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Posts Tagged ‘Spousal Support’

Enforcing and collecting support payments by Contempt Motion in Riverside County

Saturday, September 20th, 2008

One of the main complaints that I hear from many clients is that the other spouse does not pay his or her ordered support payments. Whether it is in Riverside County, San Bernardino County, or in Orange County. It appears that many individuals have a hard time collecting the support amount ordered.

Support orders or subject to contempt. This means that a person can face jail time or fines for failure to pay support orders (child support and/or spousal support). While California does not have a debtor’s prison (the state will not incarcerate a person for owing money), a person can be incarcerated for failure to pay support orders. Thus, a supported spouse can be aggressive in his or her collection attempts against the other spouse for failure to pay support.

Hence, any individual needing help in order to collect support should contact an attorney for legal advise.

For more information contact one of our aggressive and experienced attorneys at 800-589-9901 or at info@dieferlaw.com.

Getting an annulment

Thursday, August 7th, 2008

Depending on the circumstances, parties can seek an annulment instead of a divorce. An annulment in certain circumstances can be more favorable to a party over a divorce. If a marriage is annulled, it is possible that there will not be any issues of community property or spousal support.

However, there are very specific reasons and rules that dictate whether an annulment is possible in a case or not. In my experience many people seek an annulment solely on the grounds that they have been married for less than a year. These individuals believe that a short marriage allows them to obtain a divorce.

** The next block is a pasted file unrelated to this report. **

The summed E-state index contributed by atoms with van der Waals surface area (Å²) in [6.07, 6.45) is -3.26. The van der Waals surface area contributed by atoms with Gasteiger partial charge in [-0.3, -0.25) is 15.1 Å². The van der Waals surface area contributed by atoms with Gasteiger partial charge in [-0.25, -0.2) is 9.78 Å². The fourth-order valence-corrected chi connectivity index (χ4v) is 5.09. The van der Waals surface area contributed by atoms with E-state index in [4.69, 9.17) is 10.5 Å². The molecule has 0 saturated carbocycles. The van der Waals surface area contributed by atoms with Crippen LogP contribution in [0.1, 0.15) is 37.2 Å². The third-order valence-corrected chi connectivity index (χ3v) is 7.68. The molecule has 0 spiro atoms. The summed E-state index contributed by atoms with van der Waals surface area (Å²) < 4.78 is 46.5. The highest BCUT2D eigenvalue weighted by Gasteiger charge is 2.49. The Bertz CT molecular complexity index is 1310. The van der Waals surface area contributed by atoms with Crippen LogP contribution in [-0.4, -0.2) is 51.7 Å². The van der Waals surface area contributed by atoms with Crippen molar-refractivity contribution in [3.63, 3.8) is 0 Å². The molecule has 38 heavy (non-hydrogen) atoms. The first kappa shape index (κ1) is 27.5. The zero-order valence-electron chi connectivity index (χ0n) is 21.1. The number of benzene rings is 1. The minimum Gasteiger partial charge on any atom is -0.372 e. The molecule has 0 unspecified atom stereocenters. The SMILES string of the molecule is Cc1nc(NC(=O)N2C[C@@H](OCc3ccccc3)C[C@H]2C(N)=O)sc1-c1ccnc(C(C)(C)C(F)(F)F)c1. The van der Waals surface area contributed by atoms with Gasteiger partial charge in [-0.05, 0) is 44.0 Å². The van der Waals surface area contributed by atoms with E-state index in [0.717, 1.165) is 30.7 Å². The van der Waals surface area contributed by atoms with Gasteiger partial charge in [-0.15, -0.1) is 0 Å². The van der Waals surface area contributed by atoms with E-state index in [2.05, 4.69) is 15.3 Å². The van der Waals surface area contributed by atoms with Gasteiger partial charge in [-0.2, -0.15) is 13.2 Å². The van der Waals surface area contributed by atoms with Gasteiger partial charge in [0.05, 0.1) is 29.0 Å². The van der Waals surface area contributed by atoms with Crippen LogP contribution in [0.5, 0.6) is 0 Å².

Such is not the case. But there are other reasons why a marriage will be annulled such as duress, fraud in inducing the marriage, or bigamy. Under these reasons, an annulment can be obtained.

Just because a marriage is annulled does not mean that a court has to disregard community property principles. Especial rules have been created to protect innocent spouses.

For more information on annulments, contact one of our attorneys at 800-589-9901 or info@dieferlaw.com.

Judicial Discretion, understanding the authority of family law judges

Tuesday, August 5th, 2008

In any divorce case, its important for individuals to understand that the judge has discretion and wide ranging authority to make orders. Most of the time, it is my experience that client’s do not understand how much authority the judges have to make orders in any area of the case.

Whether it is custody, permanent spousal support, or attorney fees, judges as the trier of fact have a lot of leverage to make orders in the best interest of the children and/or on conflicting facts. For that reason, it is important to seek the advice of a local attorney that can help a party navigate through this process and one that will understand the judge assigned to the case.

For more information and a free consultation, please contact one of our experienced and aggressive attorneys at 800-589-9901 or info@dieferlaw.com.

The benefits of pre-divorce planning

Tuesday, July 8th, 2008

Couples that plan to divorce would be wise to do some type of pre-divorce planning. Some of the issues to keep in mind are: How much money will the supporting spouse have to pay? And, how much money will the supported spouse receive? These are important issues that should be considered. This will allow each party to plan for post-separation days and budget his or her finances.

It is also important to consider issues such as who is moving out of the family residence? How close from the other spouse and children should a person stay? Can a spouse withdraw money from joint accounts? All of these issues are important and can have consequences in a divorce. As such, it is always a good idea for a person who is planning to divorce to meet with an attorney and get legal advise.

However, the type of planning that should not be considered are ways in which to shield assets or hide assets from the other spouse. Spouses have fiduciary duties to each other and if one party is planning ways to hide assets from the other this is a breach of that duty. Similarly, one spouse is required to disclose to the other spouse all of the assets that exists. Omitting assets and failure to disclose is also a breach of that spouses fiduciary duty to the other spouse. Hence, long gone are the days when one spouse started pre-divorce planning well in advance of filing or informing the other spouse about his or her desire to divorce. Courts require that spouses deal with each other fairly and honestly.